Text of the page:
Wednesday, June 09, 2010

NSW Budget 10-11: mining royalties

I haven't had time to do a proper review of the 2010-2011 NSW budget. However, I did want to look at royalty payments since most of these come from New England.

The table below provides a summary of some revenue variables.

  08-09 actual $m 09-10 revised $m 10-11 budget $m
Total revenue 49,663 55,492 57,669
less Commonwealth payments 22,309 26,798 26,741
State source revenue 27,354 28,694 30,928
royalties 1,279 953 1,745

You can see just how important Commonwealth payments to NSW are. This creates a practical management problem for the NSW Treasury because of uncertainties associated with the level and timing of Commonwealth payments.

I was surprised at the fall in the royalty amount in 2009-2010. Royalty payments had been rising sharply. Why, then, did they fall? The answer appears to lie in the value of the Australian dollar.

Methods of calculating royalty payments vary between the states. In the NSW case, the rise in the value of the Australian dollar reduced $A payments to mining companies. The huge rise in projected royalty payments in 2010-2011, 48.5% of the projected increase in state source revenues, is due in part to the decline in the value of the Australian dollar, more to projected increases in production.  


Mark said...

91% of all mining royalties in NSW directly come from New England coal. Then of course you have port fees etc which boost the revenue stream. I would dearly love to see what comes back into New England compared to goes out. I know statistics can be hard to break down given statistical boundaries etc. It would also legitimise my arguments with other public servants.

I might just start doing this! I'll see what I come up with.

Jim Belshaw said...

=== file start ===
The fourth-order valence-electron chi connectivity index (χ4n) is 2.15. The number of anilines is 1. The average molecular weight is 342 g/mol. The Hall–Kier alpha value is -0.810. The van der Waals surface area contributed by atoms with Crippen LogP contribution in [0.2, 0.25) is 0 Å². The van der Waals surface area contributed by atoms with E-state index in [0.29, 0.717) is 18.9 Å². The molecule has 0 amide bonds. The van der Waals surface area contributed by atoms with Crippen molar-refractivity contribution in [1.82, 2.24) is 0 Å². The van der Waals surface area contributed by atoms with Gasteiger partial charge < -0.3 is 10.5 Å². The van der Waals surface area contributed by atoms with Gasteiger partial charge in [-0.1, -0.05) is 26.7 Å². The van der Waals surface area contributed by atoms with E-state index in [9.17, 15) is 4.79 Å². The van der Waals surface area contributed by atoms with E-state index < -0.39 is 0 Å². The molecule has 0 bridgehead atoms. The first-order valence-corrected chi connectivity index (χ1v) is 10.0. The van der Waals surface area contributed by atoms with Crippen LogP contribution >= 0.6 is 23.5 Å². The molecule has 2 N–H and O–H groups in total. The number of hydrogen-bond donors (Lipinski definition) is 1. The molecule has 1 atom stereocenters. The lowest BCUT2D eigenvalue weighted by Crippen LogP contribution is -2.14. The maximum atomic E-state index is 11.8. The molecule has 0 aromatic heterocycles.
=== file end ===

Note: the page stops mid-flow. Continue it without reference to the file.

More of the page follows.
Mark, that would be very helpful. We need evidence, evidence, evidence to support our case. We also need to know when we are wrong.

I know from my own experience in the system including NSW that current structures in thinking distort. We have to show this.

Greg said...

Jim, there is uniform resentment over the river of money generated from Hunter mining royalties disappearing down the F3 while local infrastructure falls further behind. I would have to say that it is the single biggest Hunter grievance.

Yesterdays budget failed to address this imbalance. The resentment is only likely to grow.

Greg said...

Mark, some months back "the Herald" ran an a piece examining this very issue. They looked at mining royalties and also dividends from Government owned public utilities and corporations operating in the Hunter. I don't recall if port charges and asset sales were included.

From memory the number came out at something like $2b a year from these sources alone.

State taxes and levies would be additional to that figure. On a proportionate basis that might be another couple of billion, so I think that is where the numbers come from in the claim that the Hunter contributes approximately 20% of revenue raised by the state. I could be wrong, but as far as I am aware there is no separate publicly available data for regional contribution to state treasury, so I don't know if you would be able to get any accurate figures on New England's total contribution.

If you can track down that Herald piece it might be a good starting point.

Jim Belshaw said...

I can understand the concerns, Greg.

One on the reasons for the growth of new state agitation in the Clarence in the 19th century lay in the way that revenue from crown land sales on the Clarence was all spent in Sydney. By the time they started to get their act together, the goose had been sold.

Greg said...

That is the concern here too Jim. Coal mining might last perhaps another 30 or 40 years. Just what happens then? The Hunter will be left with a moonscape and land contaminated by heavy metals where there was once beautiful fertile farming country and we will have nothing to show for it. The proceeds will have all been spent in Sydney.

Mark said...

The link to the Newcastle Herald story on the Hunter's contribution to the NSW economy:

The comments below the story also show a great deal of resentment too.

Jim Belshaw said...

Mark, will run the Herald story as a post so that people can follow it up.

Greg, you are absolutely right.

Greg said...

Mark - thanks for that. I note that the $1.4b is only from taxes and dividends on corporate-ised state businesses such as Macquarie Generation. It doesn't include mining royalties, asset sales, state taxes, duties, levies, registrations etc. so the real state revenue collections from the Hunter is probably up around the 4 or 5b mark. That 20% number may well be close to the truth.

Makes a 4 or 5% return look pitiful doesn't it?